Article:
Why such a gap between MTA and MCSD? Not sure what to do

celticninjacelticninja Posts: 6Member ■□□□□□□□□□
So a little background - I'm a freelance web developer - I code with HTML/CSS, a tad of javascript and a tad of PHP. I tinker with Git, I use Photoshop, I use Bootstrap, I use Foundation, I use WordPress. I'm comfortable tinkering around in PHP My Admin - a little. I know my way around FTP, and all of that jazz. I make a meager living creating sites using these technologies.

I studied Web Design and development in college and I made it to my junior year before I ran out of funds. There's no way for me to finish college for quite awhile, no question about it (REALLY REALLY bummed about that.)


I really want to advance my career and I feel like a Microsoft certification will help me out. At the very least it will validate my skills a bit - and give me a roadmap of sorts to study. (If I'm studying for an MCSD, then I'm learning something.)



I know that certifications are not the "end all be all" and they won't assure that I pick up a job somewhere. But since I can't get one piece of paper (My BAS) then I need that other piece of paper, or else I'm just another Joe Shmoe.

That's where I'm at so far - hopefully that really quick summarization will help you see where I'm at. So now that I've said all of that - I've been doing a lot of research on Microsofts various paths. I can see that the MCSA/MCSE isn't the route I should take, to stick to web developer/software developer I figure I need to stick with the MCSD path. Out of those paths, I feel like Web Apps is the path for me. However, having said that I don't know squat about the Microsoft Stack, aside from a few basics. I tinkered with Razor for a weekend..So I know if I go this route, I've got a lot of learning - and I'm okay with that. But what I'm wondering is... why on earth isn't there a smaller gap between the MTA's and the MCSD? I don't want to waste my time with the MTA, but I'm a bit intimidated about the MCSD.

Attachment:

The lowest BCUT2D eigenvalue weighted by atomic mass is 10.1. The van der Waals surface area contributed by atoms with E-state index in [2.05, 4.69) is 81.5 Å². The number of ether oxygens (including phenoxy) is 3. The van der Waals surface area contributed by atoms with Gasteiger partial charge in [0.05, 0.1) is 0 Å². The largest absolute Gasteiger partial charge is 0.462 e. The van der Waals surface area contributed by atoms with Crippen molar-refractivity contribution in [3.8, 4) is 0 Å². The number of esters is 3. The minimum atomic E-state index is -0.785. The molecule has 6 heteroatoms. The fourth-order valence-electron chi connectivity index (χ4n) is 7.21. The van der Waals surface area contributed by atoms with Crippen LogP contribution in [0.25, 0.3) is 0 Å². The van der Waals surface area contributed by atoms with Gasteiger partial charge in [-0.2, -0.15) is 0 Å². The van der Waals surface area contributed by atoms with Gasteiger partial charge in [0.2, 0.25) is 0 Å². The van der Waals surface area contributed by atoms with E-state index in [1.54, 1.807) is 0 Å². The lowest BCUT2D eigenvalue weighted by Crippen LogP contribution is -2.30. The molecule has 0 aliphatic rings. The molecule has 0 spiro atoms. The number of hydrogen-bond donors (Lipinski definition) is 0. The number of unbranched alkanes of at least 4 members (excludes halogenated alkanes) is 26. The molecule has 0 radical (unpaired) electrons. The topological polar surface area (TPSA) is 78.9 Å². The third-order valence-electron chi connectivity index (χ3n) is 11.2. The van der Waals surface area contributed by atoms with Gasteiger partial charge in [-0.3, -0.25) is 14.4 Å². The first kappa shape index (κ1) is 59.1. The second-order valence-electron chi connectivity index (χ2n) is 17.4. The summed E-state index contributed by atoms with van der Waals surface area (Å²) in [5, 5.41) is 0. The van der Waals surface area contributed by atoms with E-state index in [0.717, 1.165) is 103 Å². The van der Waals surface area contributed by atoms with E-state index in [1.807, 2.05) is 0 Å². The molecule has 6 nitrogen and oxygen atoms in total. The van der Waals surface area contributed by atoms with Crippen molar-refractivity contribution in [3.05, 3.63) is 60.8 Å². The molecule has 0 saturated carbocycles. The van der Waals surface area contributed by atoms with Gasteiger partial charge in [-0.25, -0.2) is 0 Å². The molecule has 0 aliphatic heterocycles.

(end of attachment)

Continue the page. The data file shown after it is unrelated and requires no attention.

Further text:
It feels a little unfair that the support/tech guys can start with the MCSA and THEN move up to the MCSE. Does MS hate developers? lol



Anyway, I'm looking for some guidance. I know I could jump into a basic technician role and work my way up through the trenches, but I want to stick to developing if at all possible.


PS - one problem I've had is I haven't been able to make up my mind until recently. I would thoroughly enjoy a Network Admin job, and I'm confident enough that I could work my up to that position with an A+/MCSA>Network+/MCSE and lots of hard work - but again, I'd like to stick to developer.


Sorry for jumping off of my own train for a moment, my thoughts are all over the place - but I hope that this has made sense.In short, whats a developer with no hardcore - on the job - experience to do?

Comments

  • daviddwsdaviddws Posts: 303Member
    Well you could get the MTA as it shows you finished something, but I would think the BA would be top priority. Can you borrow to finish it? You don't want to live with regret IMO. Life has a funny way of sneaking up on you, and before you know it your future responsibilities can stop you from your dreams.
    ________________________________________
    M.I.S.M:
    Master of Information Systems Management
    M.B.A: Master of Business Administration
  • celticninjacelticninja Posts: 6Member ■□□□□□□□□□
    Well, I've been dismissing the MTA as something trivial, just based on how Microsoft describes it. However, having said that the way you said it gives it more weight. that's true, it would show companies that I've finished something and that's something. On a side note, I see that I can swap the HTML5/CSS/Javascript test for the C# test - and I would then be a MCP just from passing that one test - I know that's not the MCSD (or MCSA) but that and MTA should give me some sort of validity shouldnt it?